The three old men were a fixture on the South Brazos Santiago jetties. They had an old red oilskin tarp set up as a sort of lean-to for shade, a banged up Coleman camp stove with a pot of coffee and black-scorched cookwear. They had a bucket and castnet nearby, an old cutting board and knife, and the pre-requisite tackleboxes. In five rod holders spread over a couple of hundred feet were four long, thick hand-wrapped poles made from Calcutta cane with huge Penn 116 Senators battened to each. Thick Dacron line stretched out from the reels and out into the deep water on the channel side of the jetties. They were shark fishermen.
Now THAT was fishing!
There is no denying that the very idea of fishing for sharks has always had an allure to a certain cross section of anglers. Alf Dean’s 2,644 pound Great White that he caught out of the waters around Australia in 1959 still ranks as the largest world record ever recognized. The mount, which hangs at the International Game Fish Association Museum in Dania Beach, Florida is an awesome sight. Sharks are the monsters we fear, the creatures we marvel at, and the stuff of legends. Of course they have chewed a niche into our psych.
Not all big game fishing is done from a boat, and not all big game fishermen own a boat. Sometimes factors such as finances, living situation or logistics can proscribe ownership of or access to a boat suitable to the needs of an angler who has aspirations of latching into Ol’ Mean and Nasty. A seaworthy, properly outfitted vessel suitable for going after even bay sharks can cost a pretty penny, as well as the cost of fuel, storage, upkeep, and various other expenses.
Still, the shark is an accessible quarry for the ambitious fisherman who is willing to dig his heels into the sand and shells of a local beach or along a sea wall or jetty. In fact, some real monsters can be pulled out of the breakers long South Padre Island, Matagorda Island, Galveston Island, and Sabine Pass. The vast jetty system in Galveston is a legendary for some of the giant sharks caught there. Roy’s Bait and Tackle in Corpus Christi still sports a photo of a 1200 pound tiger shark that was pulled from the National Seashore.
“There are some real beasts out there,” said longtime surf shark hunter Nico Baltazar. “I’ve been fishing (the South Padre Island surf) since I was 8, and I’ve caught some really big sharks.”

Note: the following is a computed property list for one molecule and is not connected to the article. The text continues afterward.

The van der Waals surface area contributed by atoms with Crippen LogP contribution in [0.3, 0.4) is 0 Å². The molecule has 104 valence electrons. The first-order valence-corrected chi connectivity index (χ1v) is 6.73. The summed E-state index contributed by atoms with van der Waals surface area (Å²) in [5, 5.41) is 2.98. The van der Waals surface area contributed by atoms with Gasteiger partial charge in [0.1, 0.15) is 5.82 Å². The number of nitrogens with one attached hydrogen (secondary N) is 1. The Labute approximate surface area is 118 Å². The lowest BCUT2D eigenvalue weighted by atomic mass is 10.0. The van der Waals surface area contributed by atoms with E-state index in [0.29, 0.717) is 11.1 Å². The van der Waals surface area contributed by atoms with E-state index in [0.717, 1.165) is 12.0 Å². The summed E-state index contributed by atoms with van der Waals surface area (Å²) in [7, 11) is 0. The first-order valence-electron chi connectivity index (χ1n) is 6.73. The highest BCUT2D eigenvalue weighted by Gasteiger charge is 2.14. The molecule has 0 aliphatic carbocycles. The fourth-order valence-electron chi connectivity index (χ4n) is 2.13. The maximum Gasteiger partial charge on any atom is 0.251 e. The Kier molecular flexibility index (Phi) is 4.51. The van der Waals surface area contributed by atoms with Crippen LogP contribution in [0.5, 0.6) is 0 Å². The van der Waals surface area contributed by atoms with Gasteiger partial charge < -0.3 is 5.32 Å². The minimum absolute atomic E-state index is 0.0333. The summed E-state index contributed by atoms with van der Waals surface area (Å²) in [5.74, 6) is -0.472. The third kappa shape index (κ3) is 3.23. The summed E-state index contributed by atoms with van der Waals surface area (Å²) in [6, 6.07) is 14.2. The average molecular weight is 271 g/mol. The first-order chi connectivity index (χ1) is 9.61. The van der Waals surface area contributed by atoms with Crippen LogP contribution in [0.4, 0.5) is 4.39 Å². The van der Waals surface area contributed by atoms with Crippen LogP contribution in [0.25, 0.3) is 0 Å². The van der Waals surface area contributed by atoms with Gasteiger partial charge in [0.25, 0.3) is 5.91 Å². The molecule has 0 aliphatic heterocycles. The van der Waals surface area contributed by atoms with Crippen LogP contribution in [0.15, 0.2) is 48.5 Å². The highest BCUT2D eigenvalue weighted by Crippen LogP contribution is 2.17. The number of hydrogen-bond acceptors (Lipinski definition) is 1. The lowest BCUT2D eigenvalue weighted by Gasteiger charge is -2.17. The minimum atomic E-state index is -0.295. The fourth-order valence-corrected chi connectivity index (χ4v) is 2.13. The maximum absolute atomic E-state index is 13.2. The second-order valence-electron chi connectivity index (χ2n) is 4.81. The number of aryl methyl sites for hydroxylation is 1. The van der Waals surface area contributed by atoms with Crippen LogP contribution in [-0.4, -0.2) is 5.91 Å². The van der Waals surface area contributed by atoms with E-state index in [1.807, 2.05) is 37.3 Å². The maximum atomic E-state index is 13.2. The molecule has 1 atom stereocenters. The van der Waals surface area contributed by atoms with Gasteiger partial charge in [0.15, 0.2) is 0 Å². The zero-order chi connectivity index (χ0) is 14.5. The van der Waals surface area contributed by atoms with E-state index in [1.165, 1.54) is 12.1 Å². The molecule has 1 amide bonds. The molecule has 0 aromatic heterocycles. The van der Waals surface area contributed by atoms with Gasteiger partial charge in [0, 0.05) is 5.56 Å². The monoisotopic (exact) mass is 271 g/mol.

Baltazar’s first run in with a surf-bound shark was when he was 11 and a small hammerhead grabbed a mullet head reserved for the bull redfish that roam around the Mansfield Pass jetty on the South Padre Island side. It wasn’t a big shark, maybe 3 feet long (“but plenty big for a skinny kid like me”), but Baltazar was hooked from point on.
“Sharks became my obsession,” said Baltazar.
In the 20 years since that run-in with the mischievous hammerhead, Baltazar has fished for sharks on beaches and jetties from Boca Chica to Sabine and has spent time learning and refining techniques that he’s picked up catching tigers, bulls, lemons, hammerheads and sand sharks upwards to 12 feet long.
Long Rods and Yaks
The surf shark fisherman has a different set of needs than a boat-fisherman. The immediate need is to get a bait out past the second and third bars, where the bigger sharks tend to prowl (though they will also come into the wade gut during high tides). A very close second on the priority list is having tackle that can handle most any shark that picks up the bait. Long rods measuring upwards to 13 or even 15 feet with large offshore-style reels filled with at least 50 pound test line are almost mandatory.
Baltazar’s rods of choice are almost old-school: long fiberglass blanks that he wraps himself matched with Penn Senator 114 and 116 reels loaded with 65 pound Ande monofilament (he has considered replacing the line with similar-test braid, which would facilitate even higher line capacity, “but I can’t talk myself into spending all that money”).
Baltazar prefers his Senators over other reels because of the simplicity of the design. He concedes that the lever drag design of an International or Shimano or Avet reel would provide more torque and leverage when fighting a big shark than the Senator’s star drag design, but the Senators are easier to clean of sand and grit, the banes of the surf shark fisherman.
The long rods hold the line above the waves for a greater distance, which helps Baltazar keep the bait from being pulled and rolled by the waves. They also provide leverage when fighting a shark over 300 yards out.
In order to get the bait out to where the monsters prowl, Baltazar and his fishing partners use a kayak to scull out past the breakers. They drop the bait, which can be a large skipjack, horse mullet, small jack, or—if no other bait is available—a large whiting past the last sand bar and pull back to shore and repeat until all their baits are out.
Time spent fishing for sharks from shore is slow time. Baltazar has waited upwards to 8 hours or longer between bites. There is a temptation to reel in and check to see if there is still bait on the hook, but Baltazar has developed the patience needed to keep his hands off the reel handle.
The wait time lends itself—and even recommends—other pursuits. Baltazar’s wife, Sarita, and his 2 daughters have become regular companions on his excursions up and down the South Padre Island surf and he’ll spend the time waiting for the bite alarm to buzz by playing with his family. When a shark picks up the bait and runs, however, the entire family turns to the business at hand.
The old men that used to fish the Brazos Santiago jetties were shark hunters. They took home what they caught. Baltazar may occasionally keep a small blacktip or lemon shark for grill steaks, but like many of the current generation of shark fishermen, he releases the true giants.
“I don’t need to kill one of those big girls,” he said. “Let them swim so I can catch them again.”
Gotta feed that obsession, you know?